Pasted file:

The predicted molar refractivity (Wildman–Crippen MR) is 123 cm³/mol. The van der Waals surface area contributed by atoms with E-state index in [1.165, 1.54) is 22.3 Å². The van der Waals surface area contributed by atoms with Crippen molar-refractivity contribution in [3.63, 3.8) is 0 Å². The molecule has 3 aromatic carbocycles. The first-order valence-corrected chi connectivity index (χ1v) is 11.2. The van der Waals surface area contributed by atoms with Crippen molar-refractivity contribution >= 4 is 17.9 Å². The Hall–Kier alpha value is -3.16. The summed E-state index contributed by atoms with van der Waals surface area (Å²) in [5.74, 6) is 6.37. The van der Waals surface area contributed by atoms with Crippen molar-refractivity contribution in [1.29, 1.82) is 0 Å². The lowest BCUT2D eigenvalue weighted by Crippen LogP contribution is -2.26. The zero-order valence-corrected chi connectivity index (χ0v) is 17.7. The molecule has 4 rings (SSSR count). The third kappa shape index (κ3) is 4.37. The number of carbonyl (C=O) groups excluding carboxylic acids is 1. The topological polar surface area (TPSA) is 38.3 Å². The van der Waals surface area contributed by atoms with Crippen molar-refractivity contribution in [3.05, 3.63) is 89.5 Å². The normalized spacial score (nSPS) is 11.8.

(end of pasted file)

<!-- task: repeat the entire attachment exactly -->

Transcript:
The predicted molar refractivity (Wildman–Crippen MR) is 123 cm³/mol. The van der Waals surface area contributed by atoms with E-state index in [1.165, 1.54) is 22.3 Å². The van der Waals surface area contributed by atoms with Crippen molar-refractivity contribution in [3.63, 3.8) is 0 Å². The molecule has 3 aromatic carbocycles. The first-order valence-corrected chi connectivity index (χ1v) is 11.2. The van der Waals surface area contributed by atoms with Crippen molar-refractivity contribution >= 4 is 17.9 Å². The Hall–Kier alpha value is -3.16. The summed E-state index contributed by atoms with van der Waals surface area (Å²) in [5.74, 6) is 6.37. The van der Waals surface area contributed by atoms with Crippen molar-refractivity contribution in [1.29, 1.82) is 0 Å². The lowest BCUT2D eigenvalue weighted by Crippen LogP contribution is -2.26. The zero-order valence-corrected chi connectivity index (χ0v) is 17.7. The molecule has 4 rings (SSSR count). The third kappa shape index (κ3) is 4.37. The number of carbonyl (C=O) groups excluding carboxylic acids is 1. The topological polar surface area (TPSA) is 38.3 Å². The van der Waals surface area contributed by atoms with Crippen molar-refractivity contribution in [3.05, 3.63) is 89.5 Å². The normalized spacial score (nSPS) is 11.8.